Supporting organisations Bitcoin Foundation Litecoin Foundation
Circulating supply 16,890,875 BTC 55,412,208 LTC
Total supply 21,000,000 BTC 84,000,000 LTC
Mining algorithm SHA-256 Scrypt
Block times (Feb, 2018) 9 minutes 2.5 minutes

Besides the difference in availability of coins shown in the table above, transaction speed and mining algorithms are the fundamental technical aspects that distinguish Bitcoin from Litecoin. Keep reading for a more detailed explanation of these features.

Even though transactions happen instantaneously for both Bitcoin and Litecoin, it does take a certain amount of time for transactions to be confirmed.
Bitcoin’s block confirmation time is currently around 9 minutes, whereas Litecoin’s is just below 2.5 minutes. What does this mean for the users? Because Litecoin transactions are confirmed faster, Litecoin’s transaction backlog is lighter and results in lower transaction fees.

At the time of writing, Bitcoin’s average transaction fee is $2.43 while Litecoin’s is $0.36. Even at its all-time high, Litecoin’s average transaction fee never went above $1.50, while Bitcoin’s highest peak was over $50 per transaction. Addressing Bitcoin’s high block time is possibly the main reason why Charlie Lee created Litecoin.
Additional consequences of Litecoin’s faster transaction speeds are Litecoin’s ability to handle a higher volume of transactions and reduced risk of double spending attacks — both of which would require major codebase updates for Bitcoin to match.

From a purely technical standpoint, the most fundamental difference between Bitcoin and Litecoin is the cryptographic algorithms they utilize, which have major implications for the process of mining new coins.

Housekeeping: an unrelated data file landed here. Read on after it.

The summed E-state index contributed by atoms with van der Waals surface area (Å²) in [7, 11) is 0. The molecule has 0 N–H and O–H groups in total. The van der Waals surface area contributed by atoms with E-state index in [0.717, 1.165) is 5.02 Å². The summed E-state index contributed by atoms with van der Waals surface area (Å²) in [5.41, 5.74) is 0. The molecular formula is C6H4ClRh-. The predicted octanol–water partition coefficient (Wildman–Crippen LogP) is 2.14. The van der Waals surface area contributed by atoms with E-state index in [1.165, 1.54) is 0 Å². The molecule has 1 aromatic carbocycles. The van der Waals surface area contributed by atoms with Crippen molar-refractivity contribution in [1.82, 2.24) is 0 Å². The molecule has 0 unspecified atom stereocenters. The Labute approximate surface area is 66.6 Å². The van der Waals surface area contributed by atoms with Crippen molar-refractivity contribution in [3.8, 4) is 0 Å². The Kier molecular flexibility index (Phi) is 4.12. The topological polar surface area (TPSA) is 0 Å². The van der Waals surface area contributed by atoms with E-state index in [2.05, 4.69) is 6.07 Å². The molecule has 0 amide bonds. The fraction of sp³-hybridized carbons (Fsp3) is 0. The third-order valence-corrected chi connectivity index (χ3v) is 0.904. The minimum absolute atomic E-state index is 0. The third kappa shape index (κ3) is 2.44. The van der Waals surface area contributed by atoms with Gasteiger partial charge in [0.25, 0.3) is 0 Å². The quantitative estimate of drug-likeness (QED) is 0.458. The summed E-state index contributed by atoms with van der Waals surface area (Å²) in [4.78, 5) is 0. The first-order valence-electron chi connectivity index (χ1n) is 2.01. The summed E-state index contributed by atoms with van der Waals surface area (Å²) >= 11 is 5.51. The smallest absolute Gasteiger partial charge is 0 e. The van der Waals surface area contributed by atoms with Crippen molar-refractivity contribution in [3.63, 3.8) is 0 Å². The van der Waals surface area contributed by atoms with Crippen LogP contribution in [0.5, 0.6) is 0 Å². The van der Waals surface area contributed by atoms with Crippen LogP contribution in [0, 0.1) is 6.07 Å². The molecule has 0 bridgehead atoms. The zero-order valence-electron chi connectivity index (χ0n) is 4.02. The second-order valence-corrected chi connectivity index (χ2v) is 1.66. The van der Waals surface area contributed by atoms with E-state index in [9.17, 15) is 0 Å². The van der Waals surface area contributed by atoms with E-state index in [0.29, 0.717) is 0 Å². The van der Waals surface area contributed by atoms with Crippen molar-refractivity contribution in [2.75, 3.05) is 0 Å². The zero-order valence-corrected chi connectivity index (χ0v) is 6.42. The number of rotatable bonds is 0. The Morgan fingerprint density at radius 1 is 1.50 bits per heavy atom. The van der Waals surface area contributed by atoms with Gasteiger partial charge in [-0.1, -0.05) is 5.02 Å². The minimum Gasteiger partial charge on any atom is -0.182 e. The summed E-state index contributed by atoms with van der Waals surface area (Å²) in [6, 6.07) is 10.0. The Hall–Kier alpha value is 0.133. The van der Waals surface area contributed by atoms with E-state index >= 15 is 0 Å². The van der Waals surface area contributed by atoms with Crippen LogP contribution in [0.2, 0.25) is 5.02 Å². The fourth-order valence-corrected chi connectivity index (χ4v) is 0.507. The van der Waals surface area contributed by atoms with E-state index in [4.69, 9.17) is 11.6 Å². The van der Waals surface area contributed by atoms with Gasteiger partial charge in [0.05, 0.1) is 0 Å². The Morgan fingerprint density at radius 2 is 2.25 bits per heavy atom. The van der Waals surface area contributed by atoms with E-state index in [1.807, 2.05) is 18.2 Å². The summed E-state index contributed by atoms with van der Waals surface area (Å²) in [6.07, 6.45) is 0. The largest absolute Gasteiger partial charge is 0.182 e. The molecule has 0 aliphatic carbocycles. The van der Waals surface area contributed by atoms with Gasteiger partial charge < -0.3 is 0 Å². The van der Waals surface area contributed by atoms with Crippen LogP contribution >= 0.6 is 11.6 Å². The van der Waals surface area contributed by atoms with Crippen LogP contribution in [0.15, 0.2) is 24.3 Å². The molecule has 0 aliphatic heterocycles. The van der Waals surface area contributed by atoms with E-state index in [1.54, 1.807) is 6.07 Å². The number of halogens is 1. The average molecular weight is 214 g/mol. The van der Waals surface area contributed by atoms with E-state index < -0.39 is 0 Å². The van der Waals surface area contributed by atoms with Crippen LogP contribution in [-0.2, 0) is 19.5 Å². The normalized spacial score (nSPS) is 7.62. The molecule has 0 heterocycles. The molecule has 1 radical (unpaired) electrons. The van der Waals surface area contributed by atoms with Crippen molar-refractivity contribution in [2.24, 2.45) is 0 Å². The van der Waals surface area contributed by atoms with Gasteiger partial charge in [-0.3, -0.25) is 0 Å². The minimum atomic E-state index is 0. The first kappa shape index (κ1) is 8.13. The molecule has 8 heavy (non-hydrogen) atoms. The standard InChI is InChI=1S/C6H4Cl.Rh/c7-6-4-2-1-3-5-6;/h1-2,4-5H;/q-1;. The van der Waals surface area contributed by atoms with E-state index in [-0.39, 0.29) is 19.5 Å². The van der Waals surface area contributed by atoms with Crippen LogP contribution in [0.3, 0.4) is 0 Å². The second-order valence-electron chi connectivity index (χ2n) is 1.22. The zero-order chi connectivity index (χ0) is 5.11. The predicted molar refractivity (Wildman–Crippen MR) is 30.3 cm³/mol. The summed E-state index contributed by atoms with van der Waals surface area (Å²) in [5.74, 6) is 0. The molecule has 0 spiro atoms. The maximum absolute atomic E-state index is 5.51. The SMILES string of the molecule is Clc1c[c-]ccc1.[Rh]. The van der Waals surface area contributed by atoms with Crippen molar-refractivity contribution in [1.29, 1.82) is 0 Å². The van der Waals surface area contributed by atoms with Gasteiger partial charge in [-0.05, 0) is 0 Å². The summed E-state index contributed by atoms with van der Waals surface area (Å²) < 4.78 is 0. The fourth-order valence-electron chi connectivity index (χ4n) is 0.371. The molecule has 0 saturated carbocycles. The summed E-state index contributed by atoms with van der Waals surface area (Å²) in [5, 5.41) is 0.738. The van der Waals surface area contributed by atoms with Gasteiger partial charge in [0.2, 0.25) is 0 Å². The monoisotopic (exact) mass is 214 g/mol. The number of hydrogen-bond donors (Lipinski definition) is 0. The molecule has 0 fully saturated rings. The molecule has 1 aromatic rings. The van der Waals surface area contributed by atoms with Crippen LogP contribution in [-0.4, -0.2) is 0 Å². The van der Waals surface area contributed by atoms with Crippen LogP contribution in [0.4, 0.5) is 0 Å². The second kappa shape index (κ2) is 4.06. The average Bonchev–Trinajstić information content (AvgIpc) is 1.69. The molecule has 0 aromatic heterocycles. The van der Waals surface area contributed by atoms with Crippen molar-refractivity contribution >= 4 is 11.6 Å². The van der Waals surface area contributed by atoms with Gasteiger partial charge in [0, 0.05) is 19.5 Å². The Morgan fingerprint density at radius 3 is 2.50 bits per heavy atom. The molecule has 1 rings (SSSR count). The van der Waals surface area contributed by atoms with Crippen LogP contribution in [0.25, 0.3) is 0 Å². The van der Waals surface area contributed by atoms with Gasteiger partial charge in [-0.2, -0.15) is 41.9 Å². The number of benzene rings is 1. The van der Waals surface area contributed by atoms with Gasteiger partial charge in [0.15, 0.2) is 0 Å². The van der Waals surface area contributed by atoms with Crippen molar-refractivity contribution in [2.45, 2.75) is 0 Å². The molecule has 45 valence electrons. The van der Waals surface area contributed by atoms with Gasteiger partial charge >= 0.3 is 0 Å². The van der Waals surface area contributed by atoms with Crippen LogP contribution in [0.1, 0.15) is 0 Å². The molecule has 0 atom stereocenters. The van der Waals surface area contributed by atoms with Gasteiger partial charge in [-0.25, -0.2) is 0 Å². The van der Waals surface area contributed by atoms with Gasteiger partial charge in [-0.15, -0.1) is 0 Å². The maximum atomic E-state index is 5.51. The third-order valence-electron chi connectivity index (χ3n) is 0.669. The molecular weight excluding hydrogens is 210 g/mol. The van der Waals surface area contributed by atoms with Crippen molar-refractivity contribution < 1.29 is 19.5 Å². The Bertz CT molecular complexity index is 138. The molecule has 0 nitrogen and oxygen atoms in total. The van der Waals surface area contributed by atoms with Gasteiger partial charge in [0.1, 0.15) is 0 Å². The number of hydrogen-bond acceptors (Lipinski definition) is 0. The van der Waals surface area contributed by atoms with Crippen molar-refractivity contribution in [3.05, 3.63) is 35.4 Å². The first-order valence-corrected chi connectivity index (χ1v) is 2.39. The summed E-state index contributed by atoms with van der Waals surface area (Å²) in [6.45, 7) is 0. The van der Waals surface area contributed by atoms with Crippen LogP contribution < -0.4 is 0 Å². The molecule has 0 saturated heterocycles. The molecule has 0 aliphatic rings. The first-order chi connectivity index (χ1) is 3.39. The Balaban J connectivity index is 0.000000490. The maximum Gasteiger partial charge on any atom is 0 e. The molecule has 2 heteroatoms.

In order to avoid doubts about what “mining” means, here is a simple definition: “mining” refers to the process of collecting, verifying, and adding transactions onto the blockchain. Special participants in the network — known as “miners” — share their computing power to perform this essential service in exchange for a reward paid in the currency they have mined.  

Bitcoin utilizes a mining algorithm called SHA-256, while Litecoin uses an algorithm known as Scrypt. In practical terms, the difference between the two algorithms is in the type of computing resources they require miners to provide. Bitcoin’s SHA-256 is a more complex and processing-intensive algorithm than Litecoin’s Scrypt, which on the other hand is more memory-intensive.

In the early days of Bitcoin, new coins could be successfully mined using regular computer processors (CPUs) and subsequently more powerful machines like gaming computers (GPUs). In recent years, due to the increase in mining difficulty created by competition on the network, Bitcoin miners have adopted more sophisticated mining devices in order to keep mining operations profitable. Today, Application-Specific Integrated Circuits (ASICs) mining machines are the prevailing method for Bitcoin mining. These devices are expensive and built for the specific purpose of mining, making them out-of-reach for everyday users.

In order to keep mining open to everyone, Litecoin opted for a a more memory-intensive mining algorithm — Scrypt — which was designed to make mining Litecoin less efficient specifically for ASICs and more accessible to everyone. It’s worth mentioning, however, that companies such as Zeus and Flower Technology have recently developed Scrypt ASICs, suggesting that Litecoin’s ideal of inclusive mining may soon become obsolete.

With their numerous similarities but important differences, it’s easy to see why Bitcoin and Litecoin are considered the “gold” and “silver” of the cryptocurrency space. Both have been around for a long time, are supported by a wide array of exchanges, and are generally recognized as good stores of value. Expectations for both coins are also very positive, with some crypto insiders predicting both currencies will reach 6-figure values in 2018.

Recent history, however, has shown how new cryptocurrencies and platforms — Cardano, for example — can quickly emerge and gain relevance within only a few months. In such a dynamic environment, cryptocurrencies that feel familiar to us like Bitcoin and Litecoin might just end up losing some of their stature to up-and-coming 3rd generation blockchains.

But perhaps not. Maybe Bitcoin and Litecoin will be able maintain their spots at the top of the market cap chart. They certainly don’t show any immediate signs of weakness, but only time will tell.